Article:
Think about it. What is progress? What moral doctrine do Democrats stand for? What about Republicans? What about the candidate you want to vote for?

When we vote, how much should we trust politicians to decide what is good? Do we want politicians to educate our children and teach them how to decide what is good? How many of us are happy with the job politicians did teaching us? You say they did not teach you? You learned your moral values from your parents or your church? Maybe you did not even go to a public school. Nevertheless, the vast majority goes to public schools. Those in the public schools spend hours there Monday through Friday. They learn from and copy their teachers, and their fellow students become their peers, the people whose approval they seek.

When you vote, have you asked yourself “what is progress?” Is your vote for the betterment of your family, friends and neighbors? Do you have a vision of what “progress” means? Do you even care? If not, why not?


There is a complete list “Of Twisted Words” posts at the first post in this series, OF TWISTED WORDS => FEMINISM.

If you like G. K. Chesterton, please see .

Note also a related post:


Add yours

  1. Excellent Post Tom,
    I especially empathize with the point, what is truly “good,” can even lead to controversy even in idioms.

    For example,

    “Beauty is in the eyes of the beholder.” (One sees good, another sees bad on just about every controversy or opinions since the beginning of time.)

    Compared To

    “What is good for the goose is good for the gander.” ( Communism, Metooism, etc)

    King Solomon after spending a lifetime observing people, came this opinion. He only found one man with a good soul and no women. (Me too is not going to be happy about that verse unless they understand it)

    To add to your conversation, I just posted two statements of Bill Buckley about “the right side of history” in regards to the present doom and gloom about the fear of trade wars.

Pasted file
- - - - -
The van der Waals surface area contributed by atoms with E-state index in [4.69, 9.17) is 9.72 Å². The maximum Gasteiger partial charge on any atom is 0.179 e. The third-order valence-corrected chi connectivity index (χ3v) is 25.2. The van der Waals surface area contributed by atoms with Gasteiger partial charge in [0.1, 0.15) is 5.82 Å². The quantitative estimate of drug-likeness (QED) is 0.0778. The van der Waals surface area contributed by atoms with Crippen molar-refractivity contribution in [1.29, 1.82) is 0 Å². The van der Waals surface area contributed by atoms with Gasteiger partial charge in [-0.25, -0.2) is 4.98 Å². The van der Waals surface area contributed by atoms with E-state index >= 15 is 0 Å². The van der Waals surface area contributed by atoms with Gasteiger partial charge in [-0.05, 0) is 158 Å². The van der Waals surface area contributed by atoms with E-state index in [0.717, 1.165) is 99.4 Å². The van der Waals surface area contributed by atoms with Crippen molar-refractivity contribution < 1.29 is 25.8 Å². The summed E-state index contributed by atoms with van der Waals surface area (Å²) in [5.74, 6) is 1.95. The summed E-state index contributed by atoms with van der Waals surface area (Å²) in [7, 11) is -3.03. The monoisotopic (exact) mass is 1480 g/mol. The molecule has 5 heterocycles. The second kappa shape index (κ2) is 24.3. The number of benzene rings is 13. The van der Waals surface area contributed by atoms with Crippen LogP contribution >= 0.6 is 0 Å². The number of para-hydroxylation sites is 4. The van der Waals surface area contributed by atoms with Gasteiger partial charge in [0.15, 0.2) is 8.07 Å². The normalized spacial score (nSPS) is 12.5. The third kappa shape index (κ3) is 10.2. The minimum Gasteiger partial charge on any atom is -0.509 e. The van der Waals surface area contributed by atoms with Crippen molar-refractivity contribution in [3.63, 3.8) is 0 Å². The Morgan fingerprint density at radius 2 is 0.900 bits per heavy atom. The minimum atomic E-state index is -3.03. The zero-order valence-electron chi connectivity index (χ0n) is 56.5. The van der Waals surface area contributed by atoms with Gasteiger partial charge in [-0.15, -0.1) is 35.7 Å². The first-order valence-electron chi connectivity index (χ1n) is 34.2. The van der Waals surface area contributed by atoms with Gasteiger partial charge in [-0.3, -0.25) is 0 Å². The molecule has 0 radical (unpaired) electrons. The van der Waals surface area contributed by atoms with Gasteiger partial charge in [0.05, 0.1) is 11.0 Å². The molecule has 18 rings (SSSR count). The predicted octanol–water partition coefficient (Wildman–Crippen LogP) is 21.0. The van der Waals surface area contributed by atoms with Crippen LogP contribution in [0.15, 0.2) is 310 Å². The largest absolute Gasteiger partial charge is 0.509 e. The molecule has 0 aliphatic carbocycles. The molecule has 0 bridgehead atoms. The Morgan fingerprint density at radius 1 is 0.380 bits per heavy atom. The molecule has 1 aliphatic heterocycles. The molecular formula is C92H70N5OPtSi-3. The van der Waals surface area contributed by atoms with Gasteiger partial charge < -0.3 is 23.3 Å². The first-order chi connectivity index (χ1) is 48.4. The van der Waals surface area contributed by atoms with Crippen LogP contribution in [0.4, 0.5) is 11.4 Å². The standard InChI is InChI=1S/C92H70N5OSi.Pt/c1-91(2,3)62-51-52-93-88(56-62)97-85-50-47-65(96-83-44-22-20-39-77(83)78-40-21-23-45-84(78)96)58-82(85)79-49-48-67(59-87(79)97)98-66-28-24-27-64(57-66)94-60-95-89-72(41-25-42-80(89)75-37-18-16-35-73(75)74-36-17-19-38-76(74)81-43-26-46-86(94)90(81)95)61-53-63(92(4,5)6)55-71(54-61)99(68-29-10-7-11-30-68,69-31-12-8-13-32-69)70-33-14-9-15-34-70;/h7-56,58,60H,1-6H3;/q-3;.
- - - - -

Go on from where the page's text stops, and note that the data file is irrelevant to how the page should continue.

The only truly good philosophy in the world has been recorded in the Bible, in my opinion.

    Regards and goodwill blogging.

    Liked by 1 person

  2. Culture demands that we make decisions in a vacuum apart from any particular moral code…but as Chesterton clearly points out, to do so is an impossible and absurd proposition. There must be some standard or agreed upon absolute. Really good stuff, Tom! Thanks for posting it and asking such thought-provoking questions. 🙂

    Liked by 2 people

  3. Thoughtful post Tom. It’s been my experience that Progressives define progress by topical means. For example welfare programs are good because the word welfare means betterment, so according to a progressive the more welfare we have the better. What actually happens when their policies go in to effect is never taken in to consideration and in fact incessantly lied about after the fact when the results prove to be distastrous.

    Liked by 2 people

    1. @Tricia

      Well, I sort of hope you are right. I give Progressives credit for having more intelligence. What I fault is their wisdom. I think that what Progressives do is what all of us do to some extent. We vote for our own self interest instead of the good of our family, friends, and neighbors. If your priority is how much Social Security you are collecting, then may not pay enough attention when the people you vote for is bankrupting the country by buying everyone else’s vote too.

      However, I can’t read minds. Your theory is as good as mine, and the net effect is much the same.

      Liked by 1 person